Warning: Spoilers ahead for “A Small Light.”
As obsessed with Jewish pop culture as I am, you will not often catch me watching fictional Holocaust dramas. Don’t get me wrong — I’m a big documentary girly. I’ve cleared out the Holocaust documentary section on basically every streaming platform there is (my most recent favorite being Ken Burns’ “The U.S. and the Holocaust.”) And growing up in a synagogue which heavily emphasized Holocaust education (read: a synagogue), I’ve read account after account from survivors. But no matter how carefully they’re done, fictionalizations and dramatizations of the Holocaust often feel like voyeuristic trauma porn to me, and I can rarely stomach them.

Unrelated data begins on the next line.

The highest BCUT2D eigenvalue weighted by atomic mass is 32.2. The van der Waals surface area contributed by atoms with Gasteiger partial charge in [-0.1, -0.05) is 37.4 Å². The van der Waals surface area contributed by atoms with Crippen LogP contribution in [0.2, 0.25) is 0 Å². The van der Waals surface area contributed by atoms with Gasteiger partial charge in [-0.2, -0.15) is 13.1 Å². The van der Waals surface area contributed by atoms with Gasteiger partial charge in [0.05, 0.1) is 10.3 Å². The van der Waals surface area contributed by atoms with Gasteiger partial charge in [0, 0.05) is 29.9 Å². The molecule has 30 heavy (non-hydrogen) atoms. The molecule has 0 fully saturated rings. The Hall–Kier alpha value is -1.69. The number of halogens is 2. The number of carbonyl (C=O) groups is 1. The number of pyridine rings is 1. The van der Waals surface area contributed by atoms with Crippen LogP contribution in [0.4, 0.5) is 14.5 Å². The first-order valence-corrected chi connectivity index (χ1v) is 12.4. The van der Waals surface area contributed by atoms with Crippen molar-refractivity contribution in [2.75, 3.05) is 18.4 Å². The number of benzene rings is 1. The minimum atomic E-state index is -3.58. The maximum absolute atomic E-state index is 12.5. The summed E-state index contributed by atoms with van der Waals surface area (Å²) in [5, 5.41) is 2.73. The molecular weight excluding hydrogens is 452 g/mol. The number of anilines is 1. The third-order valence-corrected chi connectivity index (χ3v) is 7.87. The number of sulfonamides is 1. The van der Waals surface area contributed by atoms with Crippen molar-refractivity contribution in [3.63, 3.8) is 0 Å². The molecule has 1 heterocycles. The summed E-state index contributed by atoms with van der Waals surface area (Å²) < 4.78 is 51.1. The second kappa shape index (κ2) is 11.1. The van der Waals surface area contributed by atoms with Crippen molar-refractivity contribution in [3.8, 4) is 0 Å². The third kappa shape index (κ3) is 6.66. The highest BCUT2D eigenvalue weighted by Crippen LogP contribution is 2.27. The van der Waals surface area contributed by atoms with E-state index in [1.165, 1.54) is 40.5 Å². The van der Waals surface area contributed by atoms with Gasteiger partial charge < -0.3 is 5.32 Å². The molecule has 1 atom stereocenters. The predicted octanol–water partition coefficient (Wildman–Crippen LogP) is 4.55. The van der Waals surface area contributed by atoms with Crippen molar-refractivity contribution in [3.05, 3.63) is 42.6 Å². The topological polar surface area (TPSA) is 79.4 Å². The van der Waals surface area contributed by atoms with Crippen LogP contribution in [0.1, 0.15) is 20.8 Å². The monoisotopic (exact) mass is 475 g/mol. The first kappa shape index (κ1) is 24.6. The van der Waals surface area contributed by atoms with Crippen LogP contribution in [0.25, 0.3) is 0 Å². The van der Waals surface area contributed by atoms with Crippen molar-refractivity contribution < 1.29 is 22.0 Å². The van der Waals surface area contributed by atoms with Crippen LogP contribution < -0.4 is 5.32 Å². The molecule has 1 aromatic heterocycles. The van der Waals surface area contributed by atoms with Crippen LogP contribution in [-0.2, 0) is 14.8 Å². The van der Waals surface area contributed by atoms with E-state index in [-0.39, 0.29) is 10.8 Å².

“A Small Light,” a miniseries on Disney+ which premieres tonight, has proved to be an exception to my rule.
Created by Joan Rater and Tony Phelan with musical direction from Este Haim, “A Small Light” centers on the story of Austrian-born Dutch woman and righteous gentile Miep Gies. Through eight powerful episodes, the viewer sees Miep grow from a carefree young person to one of the people who helped hide the Frank family, later safeguarding Anne Frank’s diary and legacy. After gaining recognition through Anne’s diary, Miep was known to have said, “Even an ordinary secretary or a housewife or a teenager can, within their own small ways, turn on a small light in a dark room,” which inspired the title for the series.